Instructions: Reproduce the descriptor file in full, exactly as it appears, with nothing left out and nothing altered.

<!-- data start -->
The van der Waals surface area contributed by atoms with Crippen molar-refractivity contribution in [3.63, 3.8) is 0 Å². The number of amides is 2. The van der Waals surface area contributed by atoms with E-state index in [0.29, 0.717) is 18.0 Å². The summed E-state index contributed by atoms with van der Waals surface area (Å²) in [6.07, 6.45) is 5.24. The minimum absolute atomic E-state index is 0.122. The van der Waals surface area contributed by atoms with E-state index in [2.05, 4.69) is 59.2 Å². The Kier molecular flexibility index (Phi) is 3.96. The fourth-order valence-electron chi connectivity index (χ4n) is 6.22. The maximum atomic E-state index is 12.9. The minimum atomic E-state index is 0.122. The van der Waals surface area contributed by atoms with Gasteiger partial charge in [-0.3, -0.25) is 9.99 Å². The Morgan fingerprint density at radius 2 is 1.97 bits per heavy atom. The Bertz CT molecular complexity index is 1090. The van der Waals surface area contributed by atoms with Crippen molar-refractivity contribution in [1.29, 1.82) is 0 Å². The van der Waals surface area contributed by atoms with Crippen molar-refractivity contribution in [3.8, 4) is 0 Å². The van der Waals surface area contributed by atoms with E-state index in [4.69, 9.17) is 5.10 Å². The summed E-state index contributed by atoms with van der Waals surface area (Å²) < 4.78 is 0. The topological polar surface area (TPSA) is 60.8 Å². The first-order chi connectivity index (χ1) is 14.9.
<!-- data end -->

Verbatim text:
The van der Waals surface area contributed by atoms with Crippen molar-refractivity contribution in [3.63, 3.8) is 0 Å². The number of amides is 2. The van der Waals surface area contributed by atoms with E-state index in [0.29, 0.717) is 18.0 Å². The summed E-state index contributed by atoms with van der Waals surface area (Å²) in [6.07, 6.45) is 5.24. The minimum absolute atomic E-state index is 0.122. The van der Waals surface area contributed by atoms with E-state index in [2.05, 4.69) is 59.2 Å². The Kier molecular flexibility index (Phi) is 3.96. The fourth-order valence-electron chi connectivity index (χ4n) is 6.22. The maximum atomic E-state index is 12.9. The minimum atomic E-state index is 0.122. The van der Waals surface area contributed by atoms with Gasteiger partial charge in [-0.3, -0.25) is 9.99 Å². The Morgan fingerprint density at radius 2 is 1.97 bits per heavy atom. The Bertz CT molecular complexity index is 1090. The van der Waals surface area contributed by atoms with Crippen molar-refractivity contribution in [1.29, 1.82) is 0 Å². The van der Waals surface area contributed by atoms with Crippen molar-refractivity contribution in [3.8, 4) is 0 Å². The van der Waals surface area contributed by atoms with E-state index in [4.69, 9.17) is 5.10 Å². The summed E-state index contributed by atoms with van der Waals surface area (Å²) < 4.78 is 0. The topological polar surface area (TPSA) is 60.8 Å². The first-order chi connectivity index (χ1) is 14.9.